Jury selection begins in trial of fallen cryptocurrency mogul Sam Bankman-Fried

FILE - FTX founder Sam Bankman-Fried leaves Manhattan federal court, June 15, 2023, in New York. A judge on Thursday, Sept. 28, 2023, closed the door on Bankman-Fried’s hopes to be free during his trial, although he extended the hours that the cryptocurrency peddler can meet with his lawyers in a federal courthouse. (AP Photo/Bebeto Matthews, File)

NEW YORK — Jury selection began Tuesday in the fraud trial of FTX founder Sam Bankman-Fried after a prosecutor revealed that no discussions about a potential plea agreement took place in the nearly 10 months since the cryptocurrency executive was arrested and brought to the United States.

Once a billionaire, the 31-year-old crypto mogul faces the possibility of a long prison term if convicted at a trial projected to last up to six weeks. In a makeover for trial, Bankman-Fried gave up his wild big-hair look for a scissored-down trim more common in the financial industry. Introduced to jurors, he briefly stood in his suit and tie and turned their way.

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Nearly 50 prospective jurors were sent home and told to return Wednesday, when it was expected that a jury of 12 individuals and six alternates would be in place by late morning so opening statements could begin.

Prosecutors say Bankman-Fried defrauded people and financial institutions who had accounts worth billions of dollars at the cryptocurrency exchange by illegally diverting massive sums of their money for his personal use, including making risky trades at his cryptocurrency hedge fund, Alameda Research. He’s also accused of using customer money to buy real estate and make big political contributions to try to influence government regulation of cryptocurrency.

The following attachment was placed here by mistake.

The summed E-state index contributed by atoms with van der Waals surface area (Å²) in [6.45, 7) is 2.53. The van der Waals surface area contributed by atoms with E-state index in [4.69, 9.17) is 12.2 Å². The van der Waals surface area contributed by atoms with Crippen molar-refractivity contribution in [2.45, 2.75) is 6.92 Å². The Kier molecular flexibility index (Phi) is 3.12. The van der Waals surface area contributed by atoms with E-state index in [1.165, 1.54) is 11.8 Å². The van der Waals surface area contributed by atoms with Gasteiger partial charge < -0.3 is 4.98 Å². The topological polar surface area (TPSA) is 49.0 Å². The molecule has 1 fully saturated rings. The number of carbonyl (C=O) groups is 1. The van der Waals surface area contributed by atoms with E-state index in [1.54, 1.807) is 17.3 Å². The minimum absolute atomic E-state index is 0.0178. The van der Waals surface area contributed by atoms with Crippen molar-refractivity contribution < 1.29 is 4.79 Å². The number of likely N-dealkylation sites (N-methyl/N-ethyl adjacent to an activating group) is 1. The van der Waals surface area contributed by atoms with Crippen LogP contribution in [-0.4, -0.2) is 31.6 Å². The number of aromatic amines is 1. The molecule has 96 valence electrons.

U.S. Attorney Damian Williams, who is overseeing the prosecution, has called it one of the biggest frauds in the country’s history.

Before the first prospective jurors were brought into a Manhattan courtroom, Assistant U.S. Attorney Nicolas Roos said that the government “early on” raised the question with lawyers for Bankman-Fried about whether negotiations aimed at resolving the case with a plea should take place.

“There were no discussions about a plea, and the government never made any plea offers,” he said. Mark Cohen, a defense lawyer, agreed.

Judge Lewis A. Kaplan posed nearly 50 questions to the jury pool to ensure that jurors would be fair regardless of what they had heard about the case or whether their life history included experiences with crime, law enforcement, the financial world and cryptocurrency.

A few jurors said they could be fair even though they had lost money through cryptocurrency.

But at least two had doubts. One man said he lost a lot with a cryptocurrency investment, and his twin brother lost so much that “it almost ruined him.” A woman said it would be hard to forget during the trial about a friend who killed himself more than a dozen years ago after getting swept up in a Ponzi scheme.

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